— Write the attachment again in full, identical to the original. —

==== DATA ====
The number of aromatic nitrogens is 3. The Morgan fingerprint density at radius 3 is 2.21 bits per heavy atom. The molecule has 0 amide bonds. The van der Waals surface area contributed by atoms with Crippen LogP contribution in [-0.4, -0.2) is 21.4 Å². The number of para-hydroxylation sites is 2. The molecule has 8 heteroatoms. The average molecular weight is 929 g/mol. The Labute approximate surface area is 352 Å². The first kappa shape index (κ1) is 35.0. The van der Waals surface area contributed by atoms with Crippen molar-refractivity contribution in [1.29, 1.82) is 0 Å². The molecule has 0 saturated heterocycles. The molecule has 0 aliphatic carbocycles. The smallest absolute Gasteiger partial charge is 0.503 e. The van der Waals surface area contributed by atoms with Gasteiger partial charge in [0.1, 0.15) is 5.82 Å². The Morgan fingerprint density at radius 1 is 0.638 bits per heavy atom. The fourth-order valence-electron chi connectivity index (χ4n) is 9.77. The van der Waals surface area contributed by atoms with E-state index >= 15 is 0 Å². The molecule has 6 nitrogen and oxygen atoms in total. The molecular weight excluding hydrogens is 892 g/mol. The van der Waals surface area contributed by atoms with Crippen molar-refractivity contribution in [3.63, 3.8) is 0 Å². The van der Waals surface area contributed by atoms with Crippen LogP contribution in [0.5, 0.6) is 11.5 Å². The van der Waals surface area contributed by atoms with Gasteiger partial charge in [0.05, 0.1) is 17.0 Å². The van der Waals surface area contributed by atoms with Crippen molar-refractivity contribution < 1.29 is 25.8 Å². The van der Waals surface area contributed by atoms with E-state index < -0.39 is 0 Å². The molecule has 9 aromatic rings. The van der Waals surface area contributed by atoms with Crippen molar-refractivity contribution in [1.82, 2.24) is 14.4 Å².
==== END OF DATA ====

The number of aromatic nitrogens is 3. The Morgan fingerprint density at radius 3 is 2.21 bits per heavy atom. The molecule has 0 amide bonds. The van der Waals surface area contributed by atoms with Crippen LogP contribution in [-0.4, -0.2) is 21.4 Å². The number of para-hydroxylation sites is 2. The molecule has 8 heteroatoms. The average molecular weight is 929 g/mol. The Labute approximate surface area is 352 Å². The first kappa shape index (κ1) is 35.0. The van der Waals surface area contributed by atoms with Crippen molar-refractivity contribution in [1.29, 1.82) is 0 Å². The molecule has 0 saturated heterocycles. The molecule has 0 aliphatic carbocycles. The smallest absolute Gasteiger partial charge is 0.503 e. The van der Waals surface area contributed by atoms with Gasteiger partial charge in [0.1, 0.15) is 5.82 Å². The Morgan fingerprint density at radius 1 is 0.638 bits per heavy atom. The fourth-order valence-electron chi connectivity index (χ4n) is 9.77. The van der Waals surface area contributed by atoms with E-state index >= 15 is 0 Å². The molecule has 6 nitrogen and oxygen atoms in total. The molecular weight excluding hydrogens is 892 g/mol. The van der Waals surface area contributed by atoms with Crippen molar-refractivity contribution in [3.63, 3.8) is 0 Å². The van der Waals surface area contributed by atoms with Crippen LogP contribution in [0.5, 0.6) is 11.5 Å². The van der Waals surface area contributed by atoms with Gasteiger partial charge in [0.05, 0.1) is 17.0 Å². The van der Waals surface area contributed by atoms with Crippen molar-refractivity contribution < 1.29 is 25.8 Å². The van der Waals surface area contributed by atoms with E-state index < -0.39 is 0 Å². The molecule has 9 aromatic rings. The van der Waals surface area contributed by atoms with Crippen molar-refractivity contribution in [1.82, 2.24) is 14.4 Å².